Books & Music
Food & Wine
Health & Fitness
Hobbies & Crafts
Home & Garden
News & Politics
Religion & Spirituality
Travel & Culture
TV & Movies
The Civil War Impact on Champion Cox
This article was written for a memorial service for Richard Hightower "Champion" Cox and continues the story of his life and struggles. This sections deals with the Civil War and the impact it had on his life.
From various civil war records, we know that Champion joined the 11th Arkansas Infantry, Company A. This regiment was formed at Benton, Arkansas in July, 1861. Benton is located in Saline County the same county as Marry Green. Champion would have just turned 18 years old.
Records of that time paint a picture that was repeated throughout the south. Young men rushing to join the Confederacy, afraid that if they didn’t join fast enough, that the war would be over before they could perform their patriotic duty. They were all so proud and confident of victory. Champion would have been among those brave young southern soldiers, so anxious for battle, wanting so much to make their families back home, proud of them. But then the unthinkable happened. Only nine months after joining the Confederate Soldiers of America, he was captured.
Champion was in this Arkansas regiment when it was captured at 10th Island near Tiptonville, Tennessee on the Mississippi River on April 8, 1862. He was still only 18 years old.
The surrender and capture by the Union forces was another horrific experience. War records document that Island No. 10 surrendered after a devastating bombardment by Union mortar boats and gunboats. The Yankee victory was aided by the rising waters of the Mississippi River that nearly submerged the island threatening to drown Champion and his comrades.
In records that describe the battle and surrender, the confederates had only 20 cannon. Their earthen barricades were dissolving as the river rose around them. It was particularly interesting that the records spoke of the confederate solders disabling the cannons by spiking them, or jamming a small round metal object into the firing hole where the powder was ignited and then breaking it off. Family stories that were told to me long before I studied those war records told of Champion spiking a cannon with a rattail file and telling a fellow comrade that, “that’s one cannon that the Yankees would never fire.” This could very well be the incident that they were describing.
He was with the prisoners at Tiptonville, Missouri then later taken to Camp Douglas, Illinois.
On another front of the Civil War, at the Battle of Fort Donaldson, the 27th Regiment of the Alabama Infantry waged an unsuccessful defense of the fort and many of the members of that regiment were captured and sent to the same Camp Douglas, Illinois.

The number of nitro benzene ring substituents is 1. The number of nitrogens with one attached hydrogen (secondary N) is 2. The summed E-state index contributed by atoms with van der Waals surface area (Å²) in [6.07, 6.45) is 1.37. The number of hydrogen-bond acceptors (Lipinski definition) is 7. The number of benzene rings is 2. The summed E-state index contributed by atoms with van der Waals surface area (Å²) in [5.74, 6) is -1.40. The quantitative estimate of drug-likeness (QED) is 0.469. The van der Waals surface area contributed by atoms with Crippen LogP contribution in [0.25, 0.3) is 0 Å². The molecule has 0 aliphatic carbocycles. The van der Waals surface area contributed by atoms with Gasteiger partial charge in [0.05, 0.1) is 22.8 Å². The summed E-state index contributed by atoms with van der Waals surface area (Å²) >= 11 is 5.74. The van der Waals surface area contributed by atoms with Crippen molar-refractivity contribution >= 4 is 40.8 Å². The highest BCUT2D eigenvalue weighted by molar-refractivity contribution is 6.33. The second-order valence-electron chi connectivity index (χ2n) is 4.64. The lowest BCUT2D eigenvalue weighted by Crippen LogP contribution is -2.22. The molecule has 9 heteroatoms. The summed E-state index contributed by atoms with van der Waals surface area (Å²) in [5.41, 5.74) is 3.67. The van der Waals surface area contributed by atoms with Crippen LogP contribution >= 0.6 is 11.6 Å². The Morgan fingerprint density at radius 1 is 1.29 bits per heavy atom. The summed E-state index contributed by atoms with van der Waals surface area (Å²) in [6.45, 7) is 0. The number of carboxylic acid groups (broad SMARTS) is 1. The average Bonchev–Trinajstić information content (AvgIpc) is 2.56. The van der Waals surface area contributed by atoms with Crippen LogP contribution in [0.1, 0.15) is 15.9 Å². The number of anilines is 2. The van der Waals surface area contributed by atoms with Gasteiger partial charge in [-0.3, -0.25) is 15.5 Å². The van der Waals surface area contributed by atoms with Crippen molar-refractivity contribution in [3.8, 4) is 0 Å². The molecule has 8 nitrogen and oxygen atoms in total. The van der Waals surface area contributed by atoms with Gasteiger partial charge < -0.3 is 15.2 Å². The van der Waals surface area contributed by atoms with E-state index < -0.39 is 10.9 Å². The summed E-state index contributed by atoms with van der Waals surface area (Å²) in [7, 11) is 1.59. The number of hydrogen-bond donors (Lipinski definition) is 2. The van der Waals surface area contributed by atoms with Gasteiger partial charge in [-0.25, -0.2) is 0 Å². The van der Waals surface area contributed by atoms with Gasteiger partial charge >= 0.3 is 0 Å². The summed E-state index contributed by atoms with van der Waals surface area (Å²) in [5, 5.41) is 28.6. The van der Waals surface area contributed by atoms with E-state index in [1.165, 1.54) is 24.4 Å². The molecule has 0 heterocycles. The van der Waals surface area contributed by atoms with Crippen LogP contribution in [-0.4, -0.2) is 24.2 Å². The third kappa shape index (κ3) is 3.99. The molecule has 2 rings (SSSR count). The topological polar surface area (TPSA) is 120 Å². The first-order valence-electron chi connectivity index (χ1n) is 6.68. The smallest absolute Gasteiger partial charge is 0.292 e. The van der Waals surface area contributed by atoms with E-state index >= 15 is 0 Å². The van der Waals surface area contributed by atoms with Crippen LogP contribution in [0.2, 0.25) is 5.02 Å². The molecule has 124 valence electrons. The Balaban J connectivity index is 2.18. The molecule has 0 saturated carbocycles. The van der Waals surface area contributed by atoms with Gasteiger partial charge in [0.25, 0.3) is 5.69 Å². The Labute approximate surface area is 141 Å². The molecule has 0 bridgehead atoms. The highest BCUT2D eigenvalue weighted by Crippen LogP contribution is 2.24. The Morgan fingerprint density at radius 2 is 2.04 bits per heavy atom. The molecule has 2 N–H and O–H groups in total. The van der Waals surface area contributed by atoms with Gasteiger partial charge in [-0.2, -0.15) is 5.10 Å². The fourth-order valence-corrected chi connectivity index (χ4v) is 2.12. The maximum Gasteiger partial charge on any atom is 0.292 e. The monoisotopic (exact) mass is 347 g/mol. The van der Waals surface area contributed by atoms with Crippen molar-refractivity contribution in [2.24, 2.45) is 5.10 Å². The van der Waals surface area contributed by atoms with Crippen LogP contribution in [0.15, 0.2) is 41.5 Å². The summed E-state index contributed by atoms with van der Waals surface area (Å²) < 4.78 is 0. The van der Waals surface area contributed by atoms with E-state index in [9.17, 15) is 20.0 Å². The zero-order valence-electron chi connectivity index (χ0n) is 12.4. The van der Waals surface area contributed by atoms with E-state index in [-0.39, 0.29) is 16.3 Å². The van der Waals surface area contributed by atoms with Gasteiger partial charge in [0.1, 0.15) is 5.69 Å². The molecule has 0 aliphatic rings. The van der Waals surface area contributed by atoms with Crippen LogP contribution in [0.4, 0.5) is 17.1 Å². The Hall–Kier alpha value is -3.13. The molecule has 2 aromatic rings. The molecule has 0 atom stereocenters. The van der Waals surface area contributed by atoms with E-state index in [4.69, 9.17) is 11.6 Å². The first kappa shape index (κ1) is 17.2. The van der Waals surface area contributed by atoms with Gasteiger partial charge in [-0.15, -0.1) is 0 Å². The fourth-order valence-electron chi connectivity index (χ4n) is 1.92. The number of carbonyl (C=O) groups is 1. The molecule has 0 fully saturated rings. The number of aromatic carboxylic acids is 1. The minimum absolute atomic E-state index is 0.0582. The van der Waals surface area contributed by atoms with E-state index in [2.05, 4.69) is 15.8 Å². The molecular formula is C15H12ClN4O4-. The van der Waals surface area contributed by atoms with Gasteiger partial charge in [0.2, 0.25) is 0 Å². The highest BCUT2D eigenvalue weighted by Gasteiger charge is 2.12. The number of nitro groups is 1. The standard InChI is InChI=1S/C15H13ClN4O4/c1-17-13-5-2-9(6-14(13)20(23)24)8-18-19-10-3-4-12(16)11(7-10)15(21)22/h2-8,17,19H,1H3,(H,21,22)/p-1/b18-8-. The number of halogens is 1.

It was at this terrible prisoner of war camp that Champion must have met and established bonds with the men of the 27th Alabama Infantry. The camp was a miserable place. He watched as his friends and comrades died from exposure, disease and starvation. Along with the other Confederate soldiers, Champion suffered immeasurable hardship at the hands of the harsh Union guards. Champion was now only 19 years old. In this atmosphere of suffering, the Confederate soldiers certainly bonded with their fellow prisoners in ways that only those who have gone through that suffering can understand. Obviously, Champion must have met and socialized with the boys of the 27th Alabama Infantry since they represented ties back to his home. He must have developed close relationships to these men because when these prisoners were exchanged for Union prisoners of war at Vicksburg, Mississippi in September 4th, 1862, Champion decided to join with the 27th Alabama Regiment and go back into battle. Champion did not have to travel back to Alabama to join the Regiment. The remains of the 27th Alabama Regiment came into that area and picked him up with the other members that had been released due to the prisoner swap.
Dr. Larry Cox is the second great grandson of Champion Cox. His ancestry is Larry, Royce Benjamin, Preston Arthur, William Renard "Wren" and Richard Hightower "Champion" Cox. He organized a Cox Reunion where Champion Cox's descendants met and honored this Civil War patriot and the impact he had on his family and their lives. This article is part of a series that was read at Champion's memorial.
The Life of Champion Hightower Cox
Richard Hightower Cox, Champion
Celebrating the Life of Champion Cox
| Related Articles | Editor's Picks Articles | Top Ten Articles | Previous Features | Site Map
Content copyright © 2015 by Tina Sansone. All rights reserved.
This content was written by Tina Sansone. If you wish to use this content in any manner, you need written permission. Contact Tina Sansone for details.
Website copyright © 2016 Minerva WebWorks LLC. All rights reserved.